“I just don’t know if this is normal development or if there’s something I should be doing better,” I said. “I feel like this is all my fault.”
“What about my part in it?” Tom said. “What about that tantrum she had Monday morning?”
I vaguely remembered it. “I just figured she was having a tantrum,” I said. “I didn’t think it had anything to do with you. But when it’s me, I think it’s all my fault.”
“Oh, sweetie,” Tom said. We sat together in the dark.
I keep reading that the best thing you can do for kids who tantrum is to try to prevent them in the first place. So maybe we shouldn’t have gone over to our friends’ house for dinner tonight. Maybe I shouldn’t have brought my kids to Meltdown, the festival we played this afternoon.
Tomorrow, we are supposed to go to church. But we are also supposed to be welcoming George Harrison into our home at 2:30. Johnny has just recently started crawling in earnest, and church will surely be a wriggle fest for one of us. I just told Tom that he can go with Lila and I will stay home so that Johnny can take his morning nap at the time he’s accustomed to take it. So many times we drag both kids around with us to maintain the lifestyle we had before having children. Before this month, it seemed like an unconscious compulsion; now it seems selfish. Yes, I want to go to church. I miss it. I haven’t gone in a month or more. But church will be there in the future when Johnny is no longer napping in the morning and when he’s old enough to go to Kids’ Church with his sister. For now––for tomorrow, at least–– we’re going to choose what’s best out of all our delicious options, and that may mean there will be some disappointment. I will be giving up doing a family thing all together and giving up my own connection with my spiritual community. But Lila will be getting some much needed Daddy time, plus she loves Kid’s Church. Tom will get the church hit he craves. Johnny will get his nap and some alone time with Mama. And I will get to breathe easier, knowing my family members are being taken care of.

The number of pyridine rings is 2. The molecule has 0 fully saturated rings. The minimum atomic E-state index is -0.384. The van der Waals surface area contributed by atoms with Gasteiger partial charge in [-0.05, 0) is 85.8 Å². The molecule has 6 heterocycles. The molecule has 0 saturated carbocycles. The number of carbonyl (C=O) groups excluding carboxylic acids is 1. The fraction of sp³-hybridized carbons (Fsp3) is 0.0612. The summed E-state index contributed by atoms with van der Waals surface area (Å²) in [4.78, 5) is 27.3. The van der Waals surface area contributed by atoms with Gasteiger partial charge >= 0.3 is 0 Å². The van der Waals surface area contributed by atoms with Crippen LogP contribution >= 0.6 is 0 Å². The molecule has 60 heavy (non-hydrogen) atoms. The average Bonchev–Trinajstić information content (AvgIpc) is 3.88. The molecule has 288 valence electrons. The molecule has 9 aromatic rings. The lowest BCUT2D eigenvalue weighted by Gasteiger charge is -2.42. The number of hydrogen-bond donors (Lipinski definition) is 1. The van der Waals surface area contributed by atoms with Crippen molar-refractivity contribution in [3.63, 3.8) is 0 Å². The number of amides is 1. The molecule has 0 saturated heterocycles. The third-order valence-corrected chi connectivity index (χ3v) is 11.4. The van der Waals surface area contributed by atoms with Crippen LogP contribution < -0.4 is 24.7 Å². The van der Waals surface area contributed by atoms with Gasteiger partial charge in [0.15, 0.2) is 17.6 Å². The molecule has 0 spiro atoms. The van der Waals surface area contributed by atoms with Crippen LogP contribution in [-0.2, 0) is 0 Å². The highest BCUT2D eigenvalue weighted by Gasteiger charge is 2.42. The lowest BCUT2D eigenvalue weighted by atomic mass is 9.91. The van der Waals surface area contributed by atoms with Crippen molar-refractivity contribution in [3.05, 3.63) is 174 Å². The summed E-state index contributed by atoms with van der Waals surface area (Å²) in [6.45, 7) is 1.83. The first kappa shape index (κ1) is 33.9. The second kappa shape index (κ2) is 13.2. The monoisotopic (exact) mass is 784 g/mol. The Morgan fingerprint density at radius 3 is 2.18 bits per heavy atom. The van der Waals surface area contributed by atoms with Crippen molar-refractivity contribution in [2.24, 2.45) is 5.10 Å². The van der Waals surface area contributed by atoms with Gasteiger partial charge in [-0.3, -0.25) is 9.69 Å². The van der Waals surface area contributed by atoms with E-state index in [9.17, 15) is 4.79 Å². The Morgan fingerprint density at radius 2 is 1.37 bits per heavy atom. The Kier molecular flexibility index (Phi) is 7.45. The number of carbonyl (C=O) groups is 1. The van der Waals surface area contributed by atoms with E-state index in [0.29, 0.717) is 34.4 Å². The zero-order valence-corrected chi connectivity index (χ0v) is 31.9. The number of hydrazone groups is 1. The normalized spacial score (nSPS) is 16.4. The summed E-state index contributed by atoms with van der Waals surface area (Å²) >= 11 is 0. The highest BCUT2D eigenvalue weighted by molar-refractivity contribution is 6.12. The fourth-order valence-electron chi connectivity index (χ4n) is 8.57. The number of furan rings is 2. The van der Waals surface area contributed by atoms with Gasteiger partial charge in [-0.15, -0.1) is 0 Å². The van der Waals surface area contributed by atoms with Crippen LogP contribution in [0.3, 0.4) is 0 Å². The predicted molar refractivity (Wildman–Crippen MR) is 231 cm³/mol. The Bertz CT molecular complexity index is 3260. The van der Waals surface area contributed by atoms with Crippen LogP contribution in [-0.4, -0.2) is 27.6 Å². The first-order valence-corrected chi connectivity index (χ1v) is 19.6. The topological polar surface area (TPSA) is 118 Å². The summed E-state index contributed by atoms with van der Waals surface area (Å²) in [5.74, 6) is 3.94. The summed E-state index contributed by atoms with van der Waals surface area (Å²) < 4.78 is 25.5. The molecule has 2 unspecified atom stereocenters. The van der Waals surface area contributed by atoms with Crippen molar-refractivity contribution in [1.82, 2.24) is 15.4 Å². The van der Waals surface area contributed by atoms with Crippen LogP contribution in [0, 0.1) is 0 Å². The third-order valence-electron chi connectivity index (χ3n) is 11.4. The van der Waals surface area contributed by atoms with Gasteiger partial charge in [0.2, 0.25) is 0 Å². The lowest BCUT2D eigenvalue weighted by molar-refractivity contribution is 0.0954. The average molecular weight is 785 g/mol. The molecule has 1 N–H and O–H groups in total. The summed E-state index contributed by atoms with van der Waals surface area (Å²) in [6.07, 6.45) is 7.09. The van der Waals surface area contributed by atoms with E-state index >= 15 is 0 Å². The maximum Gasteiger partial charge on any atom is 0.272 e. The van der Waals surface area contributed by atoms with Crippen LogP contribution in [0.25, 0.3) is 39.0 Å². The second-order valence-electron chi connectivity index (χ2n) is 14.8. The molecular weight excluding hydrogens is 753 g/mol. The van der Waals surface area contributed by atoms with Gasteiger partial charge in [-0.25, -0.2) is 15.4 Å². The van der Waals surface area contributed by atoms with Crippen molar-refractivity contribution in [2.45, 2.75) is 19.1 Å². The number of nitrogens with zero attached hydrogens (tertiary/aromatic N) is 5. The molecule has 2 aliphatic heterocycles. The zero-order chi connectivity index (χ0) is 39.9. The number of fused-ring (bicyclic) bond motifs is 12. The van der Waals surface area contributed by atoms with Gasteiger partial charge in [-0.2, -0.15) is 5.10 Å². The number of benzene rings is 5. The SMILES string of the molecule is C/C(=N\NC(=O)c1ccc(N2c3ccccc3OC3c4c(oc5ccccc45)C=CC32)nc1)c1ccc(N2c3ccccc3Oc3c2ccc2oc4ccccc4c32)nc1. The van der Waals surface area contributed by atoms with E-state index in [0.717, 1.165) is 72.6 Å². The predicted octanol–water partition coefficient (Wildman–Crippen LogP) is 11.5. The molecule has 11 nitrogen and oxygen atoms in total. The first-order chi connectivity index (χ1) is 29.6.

Plus I will read all my old copies of the New Yorker during Johnny’s nap. And maybe even paint my toenails.